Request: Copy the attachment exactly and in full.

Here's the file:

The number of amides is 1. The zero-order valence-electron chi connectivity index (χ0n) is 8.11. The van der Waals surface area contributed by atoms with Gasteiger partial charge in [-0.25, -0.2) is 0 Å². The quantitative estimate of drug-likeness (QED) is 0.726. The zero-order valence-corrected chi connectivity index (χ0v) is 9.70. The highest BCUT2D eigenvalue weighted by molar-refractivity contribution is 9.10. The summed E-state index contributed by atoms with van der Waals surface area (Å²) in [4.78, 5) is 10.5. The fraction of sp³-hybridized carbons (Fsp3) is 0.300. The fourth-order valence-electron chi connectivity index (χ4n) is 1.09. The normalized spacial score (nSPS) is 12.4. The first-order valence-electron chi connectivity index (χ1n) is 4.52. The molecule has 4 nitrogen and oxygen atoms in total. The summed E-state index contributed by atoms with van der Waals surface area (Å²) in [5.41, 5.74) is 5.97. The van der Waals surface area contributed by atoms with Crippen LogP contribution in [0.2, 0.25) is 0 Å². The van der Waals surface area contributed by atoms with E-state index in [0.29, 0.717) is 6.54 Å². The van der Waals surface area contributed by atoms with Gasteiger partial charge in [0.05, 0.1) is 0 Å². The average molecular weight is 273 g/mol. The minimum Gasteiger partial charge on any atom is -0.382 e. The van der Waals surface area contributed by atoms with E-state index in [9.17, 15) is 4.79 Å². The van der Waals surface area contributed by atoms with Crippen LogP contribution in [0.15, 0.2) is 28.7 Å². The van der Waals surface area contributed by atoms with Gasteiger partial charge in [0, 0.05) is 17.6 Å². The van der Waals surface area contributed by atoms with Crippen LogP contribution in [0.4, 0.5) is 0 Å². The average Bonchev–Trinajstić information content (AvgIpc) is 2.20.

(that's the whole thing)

The number of amides is 1. The zero-order valence-electron chi connectivity index (χ0n) is 8.11. The van der Waals surface area contributed by atoms with Gasteiger partial charge in [-0.25, -0.2) is 0 Å². The quantitative estimate of drug-likeness (QED) is 0.726. The zero-order valence-corrected chi connectivity index (χ0v) is 9.70. The highest BCUT2D eigenvalue weighted by molar-refractivity contribution is 9.10. The summed E-state index contributed by atoms with van der Waals surface area (Å²) in [4.78, 5) is 10.5. The fraction of sp³-hybridized carbons (Fsp3) is 0.300. The fourth-order valence-electron chi connectivity index (χ4n) is 1.09. The normalized spacial score (nSPS) is 12.4. The first-order valence-electron chi connectivity index (χ1n) is 4.52. The molecule has 4 nitrogen and oxygen atoms in total. The summed E-state index contributed by atoms with van der Waals surface area (Å²) in [5.41, 5.74) is 5.97. The van der Waals surface area contributed by atoms with Crippen LogP contribution in [0.2, 0.25) is 0 Å². The van der Waals surface area contributed by atoms with E-state index in [0.29, 0.717) is 6.54 Å². The van der Waals surface area contributed by atoms with Gasteiger partial charge in [0.05, 0.1) is 0 Å². The average molecular weight is 273 g/mol. The minimum Gasteiger partial charge on any atom is -0.382 e. The van der Waals surface area contributed by atoms with E-state index in [9.17, 15) is 4.79 Å². The van der Waals surface area contributed by atoms with Crippen LogP contribution in [0.15, 0.2) is 28.7 Å². The van der Waals surface area contributed by atoms with Gasteiger partial charge in [0, 0.05) is 17.6 Å². The van der Waals surface area contributed by atoms with Crippen LogP contribution in [0.4, 0.5) is 0 Å². The average Bonchev–Trinajstić information content (AvgIpc) is 2.20.